New Apple Patent Enables Driverless Peloton Configurations and Increased Battery Efficiency

New Apple Patent Enables Driverless Peloton Configurations and Increased Battery Efficiency

Author: Michael Cheng   

A new patent from Apple provides clues about the tech giant's autonomous driving platform, which is currently under heavy development. Filed at the US Patent and Trademark Office, the patent includes solutions for improving battery efficiency, via an external connector arm.

Moreover, the authors of the patent showcased features involving peloton traveling configurations. The term "peloton" is a conventional cycling term used to describe a core group of riders. In the patent, the word is applied to reference a platoon-like configuration consisting of self-driving vehicles.

Patent Details

According to Apple, the autonomous driving feature can be used with two or more driverless cars. It's important to highlight that as more vehicles join the string, the more efficient the connected traveling configuration becomes. The positions and driving ranges of the vehicles participating in the platoon can be optimized for greater efficiency.

Controls for the platoon are based on a master-slave principle, wherein a leading (master) vehicle, also known as an "ego-vehicle" in the patent, advises other (slave) units connected in the network or group. Such protocols, which are common in electronics, are designed to streamline controls and make complex commands less confusing to implement.

Load-sharing in a peloton configuration is facilitated by a sturdy arm that creates a connection between the internal batteries of the cars.

"The vehicles can dynamically adjust peloton positions while navigating to reduce driving range differences among the vehicles," explained the authors of the patent.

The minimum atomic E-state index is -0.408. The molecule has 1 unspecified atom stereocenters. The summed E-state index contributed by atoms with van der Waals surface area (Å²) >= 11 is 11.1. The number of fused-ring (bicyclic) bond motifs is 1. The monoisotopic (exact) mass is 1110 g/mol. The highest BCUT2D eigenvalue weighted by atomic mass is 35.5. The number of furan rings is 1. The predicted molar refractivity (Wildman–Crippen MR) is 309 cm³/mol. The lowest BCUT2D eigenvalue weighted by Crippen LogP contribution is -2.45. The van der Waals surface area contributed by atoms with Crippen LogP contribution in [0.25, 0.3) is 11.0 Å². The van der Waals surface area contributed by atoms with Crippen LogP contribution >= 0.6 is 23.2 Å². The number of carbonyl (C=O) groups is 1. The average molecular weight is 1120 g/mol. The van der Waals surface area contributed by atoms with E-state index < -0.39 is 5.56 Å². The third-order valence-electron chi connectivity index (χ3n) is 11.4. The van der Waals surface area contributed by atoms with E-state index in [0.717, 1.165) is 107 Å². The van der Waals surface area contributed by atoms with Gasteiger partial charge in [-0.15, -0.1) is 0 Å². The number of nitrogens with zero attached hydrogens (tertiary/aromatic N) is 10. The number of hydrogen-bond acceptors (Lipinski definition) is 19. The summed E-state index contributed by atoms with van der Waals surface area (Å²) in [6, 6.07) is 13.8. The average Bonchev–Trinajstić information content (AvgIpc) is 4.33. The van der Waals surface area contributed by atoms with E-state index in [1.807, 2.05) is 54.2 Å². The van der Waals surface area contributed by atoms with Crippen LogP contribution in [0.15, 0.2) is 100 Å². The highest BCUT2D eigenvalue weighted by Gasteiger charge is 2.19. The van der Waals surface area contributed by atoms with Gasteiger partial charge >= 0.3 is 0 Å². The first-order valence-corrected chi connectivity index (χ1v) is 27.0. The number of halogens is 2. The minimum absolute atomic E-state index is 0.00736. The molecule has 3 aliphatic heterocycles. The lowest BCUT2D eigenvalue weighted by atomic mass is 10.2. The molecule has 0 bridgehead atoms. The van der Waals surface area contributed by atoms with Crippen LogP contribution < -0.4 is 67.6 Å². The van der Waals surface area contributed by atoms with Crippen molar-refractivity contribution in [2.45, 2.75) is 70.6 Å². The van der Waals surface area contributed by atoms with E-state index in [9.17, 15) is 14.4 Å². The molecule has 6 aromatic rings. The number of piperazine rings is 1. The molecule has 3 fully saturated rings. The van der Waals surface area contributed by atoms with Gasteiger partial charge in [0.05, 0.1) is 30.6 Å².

"The vehicle can include a power management system which enables the vehicle to be electrically coupled to a battery included in another vehicle in the peloton, so that driving range differences between the vehicles can be reduced via load sharing via the electrical connection."

Addressing Battery Efficiency Challenges

Applications for the cutting-edge patent are mostly suitable for groups traveling together. Specifically, it would be useful in situations wherein several people are heading towards the same destination, which could also offer individuals more privacy and comfort during the trip (while improving short-term battery use).

Another interesting application would involve autonomous fleets providing third-party delivery services to local businesses. During deliveries, driverless vehicles may complete last-mile deliveries on their own. At the end of the day, the vehicles could meet at a common location and travel in a peloton configuration back to a centralized warehouse or charging station for docking or maintenance. Businesses offering shuttling or ride-hailing services may also optimize grouped bookings using this feature.

At the moment, it's too early to tell where Apple is going with this patent. Battery technology for electrified vehicles are currently being developed at a rapid pace, which could make such feature obsolete. Furthermore, a successful patent filing does not guarantee the feature will actually make it to the live version of company's autonomous driving platform.

As the highlighted peloton configuration in the patent closely resembles platooning for driverless trucks, could Apple be hinting moves toward the autonomous trucking sector? Such developments would not be far-fetched for a company known for its game-changing strategies and disruptive achievements.   

Michael Cheng
Michael Cheng
Michael Cheng is a legal editor and technical writer with publications for Blackberry ISHN Magazine Houzz and Payment Week. He specializes in technology business and digesting hard data. Outside of work Michael likes to train for marathons spend time with his daughter and explore new places.
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